Gray hair develops as melanocytes decrease in number, but exactly when those cells begin to wane differs for each individual. However, there are some general trends. According to the article, “graying typically begins in the mid-30s for Caucasians, the late-30s for Asians, and the mid-40s for Africans.”A 2018 study published in the Journal of Cosmetic Dermatology found that among 1,192 volunteers between ages 18 and 20, those with premature hair graying (PHG) were more likely to have a family history of PHG, have a genetic tendency to develop allergic diseases such as eczema or asthma, or be vegetarian.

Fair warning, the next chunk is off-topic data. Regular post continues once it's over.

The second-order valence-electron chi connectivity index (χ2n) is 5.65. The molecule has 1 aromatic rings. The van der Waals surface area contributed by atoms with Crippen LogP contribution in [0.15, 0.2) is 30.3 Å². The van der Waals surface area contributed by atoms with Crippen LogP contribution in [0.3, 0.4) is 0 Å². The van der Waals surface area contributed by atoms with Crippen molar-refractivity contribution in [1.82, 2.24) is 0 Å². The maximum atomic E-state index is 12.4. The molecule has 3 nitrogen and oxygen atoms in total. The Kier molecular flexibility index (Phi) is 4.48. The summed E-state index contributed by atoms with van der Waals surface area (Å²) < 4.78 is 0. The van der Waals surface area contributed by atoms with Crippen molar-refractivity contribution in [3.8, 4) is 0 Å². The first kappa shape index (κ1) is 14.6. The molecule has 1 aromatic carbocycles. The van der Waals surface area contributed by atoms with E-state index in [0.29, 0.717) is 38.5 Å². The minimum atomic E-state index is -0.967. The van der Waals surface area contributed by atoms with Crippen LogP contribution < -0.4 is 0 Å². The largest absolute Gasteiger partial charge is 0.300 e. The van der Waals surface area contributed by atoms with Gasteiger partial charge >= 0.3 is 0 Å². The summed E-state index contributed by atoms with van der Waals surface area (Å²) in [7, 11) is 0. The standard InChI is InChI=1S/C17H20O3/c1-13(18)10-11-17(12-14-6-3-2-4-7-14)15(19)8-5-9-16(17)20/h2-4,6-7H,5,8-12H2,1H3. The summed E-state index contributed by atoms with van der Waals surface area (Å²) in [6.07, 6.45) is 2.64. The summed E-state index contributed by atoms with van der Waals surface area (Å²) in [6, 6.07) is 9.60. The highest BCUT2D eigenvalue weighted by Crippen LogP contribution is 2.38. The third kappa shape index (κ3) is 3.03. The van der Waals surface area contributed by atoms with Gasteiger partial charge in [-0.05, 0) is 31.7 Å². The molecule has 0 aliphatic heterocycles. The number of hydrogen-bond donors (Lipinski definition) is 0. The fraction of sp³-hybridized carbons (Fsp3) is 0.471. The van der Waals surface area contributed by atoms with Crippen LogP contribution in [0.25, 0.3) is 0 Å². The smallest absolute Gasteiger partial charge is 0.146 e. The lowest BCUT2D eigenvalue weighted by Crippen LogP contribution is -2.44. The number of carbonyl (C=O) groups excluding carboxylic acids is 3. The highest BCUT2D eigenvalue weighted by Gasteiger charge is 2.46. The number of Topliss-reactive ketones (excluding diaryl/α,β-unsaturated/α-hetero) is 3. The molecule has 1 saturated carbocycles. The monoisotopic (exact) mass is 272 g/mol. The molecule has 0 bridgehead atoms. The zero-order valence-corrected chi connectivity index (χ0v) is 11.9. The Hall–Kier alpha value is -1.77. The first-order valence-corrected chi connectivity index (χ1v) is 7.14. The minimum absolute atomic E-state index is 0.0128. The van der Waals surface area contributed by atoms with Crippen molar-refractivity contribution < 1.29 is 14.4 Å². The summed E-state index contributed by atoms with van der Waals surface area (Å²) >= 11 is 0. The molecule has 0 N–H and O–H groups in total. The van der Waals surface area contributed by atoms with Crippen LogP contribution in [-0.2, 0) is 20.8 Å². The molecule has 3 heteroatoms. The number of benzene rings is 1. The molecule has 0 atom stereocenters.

To a lesser extent, they were also more likely to be overweight or report having higher levels of stress in their lives. Smoking has long been considered a factor in premature graying, according to a 2013 study that confirmed the association among Middle Eastern men and women living in Jordan. The study, published in the Indian Dermatology Online Journal, found that among 207 study participants, smokers were substantially more at risk of PHG than nonsmokers.Vitiligo occurs when cells that produce melanin die or stop functioning, resulting in a loss of skin color in patches over the body that usually grow over time. In some cases, it also causes hair to lose color. With alopecia areata, patches of hair — especially colored hairs — can be suddenly lost, which may result in more noticeable gray hair. Shmerling noted in a 2017 article that the result could explain why some people seem to turn gray overnight.